Amphibious assault ship one of the few in U.S. fleet that can launch F-35 operations
WASHINGTON—The fire aboard the amphibious assault ship USS Bonhomme Richard showed no sign of abating Monday, raising fears that one of the few U.S. Navy ships that can operate like a mini aircraft carrier is damaged beyond repair.
The Navy is “doing everything we can do” to save the ship, Rear Adm. Philip Sobeck, commander of the Navy’s Expeditionary Strike Group 3, said at a press conference in San Diego on Monday, a day after the fire broke out. But he said the vessel’s mast had collapsed and that there was “burn damage all the way through the skin of the ship.”
Navy officials said it could be days before the fire is contained, and pictures and video Monday captured plumes of smoke billowing from the ship into San Diego’s sunny skies. Some local officials encouraged residents to stay inside, amid fears about the effect of the fire on air quality around the San Diego area.
The ship, named for the French translation of Benjamin Franklin’s nom de plume “Poor Richard,” is among a handful of amphibious assault ships reconfigured to enable the F-35 Joint Strike Fighter to take off from its deck. That capability allows it to be used for offensive air operations. It conducted its first missions with F-35s aboard in 2018.
Several sailors were being treated for a variety of injuries after a fire broke out on a ship at the U.S. Naval base in San Diego, according to the San Diego
“You are losing one of the few platforms that you could use to fill in for a carrier in the Middle East when our attention is focused on the Pacific,” said Bryan Clark, a senior fellow at the Hudson Institute.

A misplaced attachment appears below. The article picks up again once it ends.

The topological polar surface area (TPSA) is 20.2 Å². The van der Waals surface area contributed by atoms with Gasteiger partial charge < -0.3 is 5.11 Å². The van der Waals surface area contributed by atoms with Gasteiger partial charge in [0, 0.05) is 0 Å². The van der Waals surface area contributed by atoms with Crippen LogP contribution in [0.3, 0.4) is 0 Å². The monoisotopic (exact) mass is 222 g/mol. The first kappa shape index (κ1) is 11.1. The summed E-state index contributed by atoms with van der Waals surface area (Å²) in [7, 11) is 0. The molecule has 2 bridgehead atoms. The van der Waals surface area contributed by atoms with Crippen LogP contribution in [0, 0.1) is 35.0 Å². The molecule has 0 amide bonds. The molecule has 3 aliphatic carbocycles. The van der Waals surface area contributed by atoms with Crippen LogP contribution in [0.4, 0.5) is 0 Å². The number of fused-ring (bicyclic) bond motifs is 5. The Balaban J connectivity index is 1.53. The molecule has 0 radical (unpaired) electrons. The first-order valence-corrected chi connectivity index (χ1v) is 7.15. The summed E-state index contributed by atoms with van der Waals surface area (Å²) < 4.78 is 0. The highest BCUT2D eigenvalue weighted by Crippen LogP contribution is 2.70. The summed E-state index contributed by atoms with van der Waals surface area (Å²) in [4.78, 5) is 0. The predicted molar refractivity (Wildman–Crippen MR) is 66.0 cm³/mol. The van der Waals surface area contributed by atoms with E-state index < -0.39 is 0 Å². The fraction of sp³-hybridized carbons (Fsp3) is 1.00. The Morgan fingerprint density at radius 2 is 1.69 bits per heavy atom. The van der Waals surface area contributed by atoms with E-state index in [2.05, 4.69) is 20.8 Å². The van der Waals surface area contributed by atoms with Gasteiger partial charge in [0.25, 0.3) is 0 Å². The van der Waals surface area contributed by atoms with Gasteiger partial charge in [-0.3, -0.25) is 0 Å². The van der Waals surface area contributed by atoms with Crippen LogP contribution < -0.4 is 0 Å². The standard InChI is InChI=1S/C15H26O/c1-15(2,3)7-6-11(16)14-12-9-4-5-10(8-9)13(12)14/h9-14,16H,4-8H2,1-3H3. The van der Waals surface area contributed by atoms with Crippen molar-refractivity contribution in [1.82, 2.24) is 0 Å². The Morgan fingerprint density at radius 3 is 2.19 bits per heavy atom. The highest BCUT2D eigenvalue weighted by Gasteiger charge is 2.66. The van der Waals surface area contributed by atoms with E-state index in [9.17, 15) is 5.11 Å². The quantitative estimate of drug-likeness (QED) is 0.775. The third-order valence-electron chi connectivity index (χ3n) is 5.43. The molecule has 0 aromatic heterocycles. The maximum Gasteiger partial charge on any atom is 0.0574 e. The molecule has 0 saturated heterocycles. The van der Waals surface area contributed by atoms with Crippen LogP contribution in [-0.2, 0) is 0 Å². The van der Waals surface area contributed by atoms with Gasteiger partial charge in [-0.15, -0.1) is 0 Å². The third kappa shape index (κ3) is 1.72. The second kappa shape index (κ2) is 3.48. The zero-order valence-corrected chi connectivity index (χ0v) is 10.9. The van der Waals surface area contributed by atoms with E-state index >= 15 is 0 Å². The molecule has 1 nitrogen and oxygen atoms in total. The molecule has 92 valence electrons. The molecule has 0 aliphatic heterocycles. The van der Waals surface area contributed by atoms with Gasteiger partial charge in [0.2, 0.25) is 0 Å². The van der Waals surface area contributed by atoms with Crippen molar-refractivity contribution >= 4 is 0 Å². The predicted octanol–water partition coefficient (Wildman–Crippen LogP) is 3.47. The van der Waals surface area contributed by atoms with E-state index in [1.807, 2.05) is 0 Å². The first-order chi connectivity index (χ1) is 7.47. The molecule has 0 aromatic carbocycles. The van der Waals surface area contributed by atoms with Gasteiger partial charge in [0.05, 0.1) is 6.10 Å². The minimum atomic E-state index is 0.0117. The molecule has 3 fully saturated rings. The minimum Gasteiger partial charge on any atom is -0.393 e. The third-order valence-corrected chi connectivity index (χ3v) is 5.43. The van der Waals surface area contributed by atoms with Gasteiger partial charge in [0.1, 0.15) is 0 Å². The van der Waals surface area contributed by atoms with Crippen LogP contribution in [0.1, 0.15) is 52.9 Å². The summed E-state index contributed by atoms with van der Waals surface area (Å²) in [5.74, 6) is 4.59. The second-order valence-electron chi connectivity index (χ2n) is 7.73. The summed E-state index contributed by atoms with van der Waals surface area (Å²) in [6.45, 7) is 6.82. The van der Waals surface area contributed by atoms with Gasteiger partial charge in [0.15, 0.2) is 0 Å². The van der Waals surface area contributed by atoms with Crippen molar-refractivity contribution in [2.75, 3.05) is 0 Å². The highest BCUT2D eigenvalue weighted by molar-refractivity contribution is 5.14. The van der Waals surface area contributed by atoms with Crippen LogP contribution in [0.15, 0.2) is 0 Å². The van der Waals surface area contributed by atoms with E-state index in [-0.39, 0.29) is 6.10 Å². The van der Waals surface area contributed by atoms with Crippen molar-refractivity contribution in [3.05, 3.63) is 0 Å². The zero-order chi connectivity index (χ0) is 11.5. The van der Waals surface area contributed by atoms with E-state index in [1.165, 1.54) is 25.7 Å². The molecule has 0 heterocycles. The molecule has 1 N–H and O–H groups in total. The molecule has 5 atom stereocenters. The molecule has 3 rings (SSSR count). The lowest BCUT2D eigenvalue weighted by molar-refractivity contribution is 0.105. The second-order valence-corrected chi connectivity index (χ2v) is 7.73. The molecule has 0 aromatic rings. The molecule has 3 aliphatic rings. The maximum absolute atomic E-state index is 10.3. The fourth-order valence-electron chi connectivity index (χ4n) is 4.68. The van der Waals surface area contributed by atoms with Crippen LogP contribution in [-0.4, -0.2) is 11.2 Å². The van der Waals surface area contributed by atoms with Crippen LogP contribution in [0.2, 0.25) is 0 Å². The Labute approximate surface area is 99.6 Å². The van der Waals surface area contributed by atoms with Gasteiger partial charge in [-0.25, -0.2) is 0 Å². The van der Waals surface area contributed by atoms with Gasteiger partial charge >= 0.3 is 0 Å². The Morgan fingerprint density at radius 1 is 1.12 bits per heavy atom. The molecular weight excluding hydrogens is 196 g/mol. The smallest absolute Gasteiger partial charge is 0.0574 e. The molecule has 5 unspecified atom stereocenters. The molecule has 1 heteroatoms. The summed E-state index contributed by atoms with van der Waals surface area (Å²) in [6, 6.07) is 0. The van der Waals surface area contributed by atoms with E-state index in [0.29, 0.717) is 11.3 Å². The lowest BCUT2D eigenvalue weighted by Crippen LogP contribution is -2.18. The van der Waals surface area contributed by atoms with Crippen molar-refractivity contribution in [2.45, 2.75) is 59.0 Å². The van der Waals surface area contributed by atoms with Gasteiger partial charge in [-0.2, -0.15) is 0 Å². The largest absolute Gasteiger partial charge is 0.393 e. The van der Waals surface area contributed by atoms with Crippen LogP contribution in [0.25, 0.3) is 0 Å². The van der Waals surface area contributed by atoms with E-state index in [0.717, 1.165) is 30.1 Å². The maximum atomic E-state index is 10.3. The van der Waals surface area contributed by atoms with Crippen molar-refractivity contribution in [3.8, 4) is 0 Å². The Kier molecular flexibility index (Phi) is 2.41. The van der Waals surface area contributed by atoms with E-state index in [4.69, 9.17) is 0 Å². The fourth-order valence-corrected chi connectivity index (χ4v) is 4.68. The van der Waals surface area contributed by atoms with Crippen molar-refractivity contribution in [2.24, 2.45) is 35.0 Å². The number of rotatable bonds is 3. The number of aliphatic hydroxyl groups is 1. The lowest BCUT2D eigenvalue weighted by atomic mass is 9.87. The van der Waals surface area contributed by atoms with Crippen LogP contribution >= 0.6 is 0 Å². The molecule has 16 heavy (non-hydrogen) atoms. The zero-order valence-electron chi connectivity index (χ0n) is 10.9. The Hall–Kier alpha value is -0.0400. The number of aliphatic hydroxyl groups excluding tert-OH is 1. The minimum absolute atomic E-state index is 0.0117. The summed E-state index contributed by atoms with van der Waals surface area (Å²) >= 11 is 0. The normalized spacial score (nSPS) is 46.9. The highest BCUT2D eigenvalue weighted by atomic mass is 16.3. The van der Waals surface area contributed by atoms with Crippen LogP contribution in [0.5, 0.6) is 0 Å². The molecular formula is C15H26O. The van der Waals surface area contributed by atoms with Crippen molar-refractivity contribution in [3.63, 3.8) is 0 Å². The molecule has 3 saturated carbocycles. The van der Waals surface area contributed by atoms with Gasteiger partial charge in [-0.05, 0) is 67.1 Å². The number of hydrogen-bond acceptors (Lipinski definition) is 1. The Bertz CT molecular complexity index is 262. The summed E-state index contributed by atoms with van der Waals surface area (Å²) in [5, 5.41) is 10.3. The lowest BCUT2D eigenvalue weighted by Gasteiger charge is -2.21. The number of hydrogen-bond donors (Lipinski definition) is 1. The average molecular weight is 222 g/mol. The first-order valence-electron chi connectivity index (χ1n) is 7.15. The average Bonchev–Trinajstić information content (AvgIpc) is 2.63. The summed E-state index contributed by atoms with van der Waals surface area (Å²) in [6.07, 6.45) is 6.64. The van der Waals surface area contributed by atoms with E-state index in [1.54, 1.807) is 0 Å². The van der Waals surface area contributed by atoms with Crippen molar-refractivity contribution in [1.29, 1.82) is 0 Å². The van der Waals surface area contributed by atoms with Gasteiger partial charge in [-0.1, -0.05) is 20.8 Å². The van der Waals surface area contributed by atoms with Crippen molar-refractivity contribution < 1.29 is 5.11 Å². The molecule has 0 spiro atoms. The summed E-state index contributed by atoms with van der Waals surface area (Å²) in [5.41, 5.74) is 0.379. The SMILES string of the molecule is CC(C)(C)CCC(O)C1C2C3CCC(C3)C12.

The ship was docked at a naval base in San Diego undergoing maintenance when the fire was discovered Sunday around 8:30 a.m. PDT after sailors reported hearing an explosion. There was no work under way at the site of the fire’s origin, which was a staging area for supplies like drywall, scaffolding and rags, Adm. Sobeck said Monday. That area also held equipment used by Marines who serve on the ship.
More than 400 sailors, along with federal firefighters, have been combating the blaze from aboard the ship and from the air. In all, 34 sailors and 23 civilians had been injured by the fire, many for smoke inhalation and heat exhaustion, Navy officials said. By Monday evening, none remained in the hospital. The ship is designed to carry as many as 1,000 sailors and Marines, but because it was docked, only 160 sailors were aboard when the blaze started.
Adm. Sobeck said Monday there was no ordnance aboard the ship and that the fire hadn’t reached the ship’s fuel supply.
The Navy intended the ship, commissioned in 1998, to be a part of the Navy fleet for roughly 40 years. But on Monday, one Navy official said that while they still have yet to assess the extent of the damage, “it’s going to take an enormous effort” to get the ship back out to sea. Navy officials said it would take months at a minimum to repair, and some said they were worried the ship couldn’t be saved at all.
The USS Fitzgerald, the guided-missile destroyer damaged in June 2017 when it collided with a Philippine-flagged container ship near Japan, killing seven sailors, didn’t return to service until earlier this year.
In 2012, a fire erupted aboard the USS Miami, an attack submarine, while it was in maintenance at a Maine shipyard, leading to a public debate over whether to save the ship. But the Navy decided instead that the costs would be too high to repair the ship and formally decommissioned her two years later.